WWF-Malaysia has in February 2006 initiated and undertaken a five-year project called Rhino Rescue, with one of the objectives being to raise awareness of the urgent need to protect and conserve the Sumatran Rhinoceros through outreach to local communities as well as increasing efforts in understanding its ecological, biological and spatial needs. This project will be carried out in the Belum Forest Complex in the Malaysian state of Perak.

So do help to protect these rhinos where we can, and donate to efforts towards this end.

As far removed from all the trappings of modern civilization as anyone would possibly want to be. No air-conditioning here, no television. As for cell phones, don’t bother. They don’t work here. And we make no apologies for it. For the truth is, after a while, you won’t miss it either. Because there is something about a 260 million-year-old lowland tropical rainforest that really engages your senses.

Selai is the western gateway to Johor’s famed Endau-Rompin Johor National Park. (It actually encompasses two-thirds of the park’s 48,500ha area). An Orang Asli legend has it that there was once a celestial princess who possessed the power of innate body heal. When she descended upon Earth, the scorching heat that emanated from her body led to a drought. This caused the mighty river that flowed from Gunung Besar to be reduced to a mere trickle – the size of a strip of rattan – or ‘sehelai rotan’. Hence forever after, the river was called Selai, and the park that was later created there took this name.

As for the legend, anyone visiting Selai today will have no doubt that it is all in the distant past. For this is a blessed place. Hiking across Selai entails scenic river crossings via rope bridges, and hopping along the boulders that dot the Selai River. No matter how long you trek, the exhilarating sound of water rushing over rocks is never far away. Nature’s adornment here comes in the form of a series of photogenic waterfalls. No less than 20 are to be found around the park. each one seemingly prettier than the one before. The most spectacular of these is the Takah Tujuh, which is spread over an elevation of seven tiers! It has such an atmospheric quality that the Orang Asli say spirits dwell in its upper reaches.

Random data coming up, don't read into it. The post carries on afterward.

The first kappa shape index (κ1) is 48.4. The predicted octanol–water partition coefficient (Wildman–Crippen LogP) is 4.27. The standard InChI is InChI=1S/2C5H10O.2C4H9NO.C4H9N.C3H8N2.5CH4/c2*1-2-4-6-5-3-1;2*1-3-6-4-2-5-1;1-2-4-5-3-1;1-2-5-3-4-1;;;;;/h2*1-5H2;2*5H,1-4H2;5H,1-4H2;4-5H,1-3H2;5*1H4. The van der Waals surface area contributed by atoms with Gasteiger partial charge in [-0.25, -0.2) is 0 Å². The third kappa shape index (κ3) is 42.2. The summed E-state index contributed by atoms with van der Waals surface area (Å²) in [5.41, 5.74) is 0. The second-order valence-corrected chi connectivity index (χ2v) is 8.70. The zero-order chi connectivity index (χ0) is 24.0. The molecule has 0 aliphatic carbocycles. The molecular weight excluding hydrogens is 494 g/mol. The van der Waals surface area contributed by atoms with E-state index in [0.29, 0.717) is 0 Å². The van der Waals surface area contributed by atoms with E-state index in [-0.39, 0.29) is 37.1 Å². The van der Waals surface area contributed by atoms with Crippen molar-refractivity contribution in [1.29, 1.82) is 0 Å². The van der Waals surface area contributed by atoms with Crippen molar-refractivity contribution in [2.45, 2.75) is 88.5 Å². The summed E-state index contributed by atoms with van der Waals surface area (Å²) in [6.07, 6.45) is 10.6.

The terrain here is rugged. the facilities minimal, which makes the whole experience as authentic as it can get. Selai lies in the core area of Endau-Rompin, at the foothill of Gunung Tiong.

The vegetation here has been spared the swing of an axe for centuries, and even scientists have yet to fully unravel its secrets, Hornbills flying across the river during the fruiting season make for a delightful sight. Fish feeding time at the jetty can be quite awesome too, as the placid water is suddenly churned up by schools of more than 20 species of fish, all competing for a bite. Apart from trekking and communing with Nature, try your hand at a ‘temiang’ or blowpipe, or at setting animal traps Orang Asli-style. Night falls swiftly in the forest.

More on Endau Rompin

Stay safe
Don’t travel at night as visibility is low. Don’t drink unboiled or stagnant water. If you have to, look for a moving stream with clear running water. Don’t eat any fruits or plants unless you know they are edible. Don’t leave camp without informing others. Don’t stray away from other trekkers. Safety in numbers. Stay healthy. Don’t take unnecessary risks like climbing rocks and trees. Important items that a trekker must possess – a large knife and waterproof matches or lighter. Check with your guide or expedition leader whether it is safe to swim in the river. Rivers may look safe but if there are heavy rain up stream, the river water level may swell in a very short time and can sweep away even a very strong swimmer.

Tips if you get lost
If you are lost, back track and check your bearings before continuing. Stay put because it would be easier for the rescue teams to locate you than if you were to wander around aimlessly. Listen to the sounds of water, either stream of river. Follow it downstream until it leads you back to civilisation. Always think of self-preservation and never take unnecessary risks. Try to leave some sort of mark along your path by systematically slashing leaves or tree barks so that you can find your way back if necessary. Don’t run because you may trip up and hurt yourself.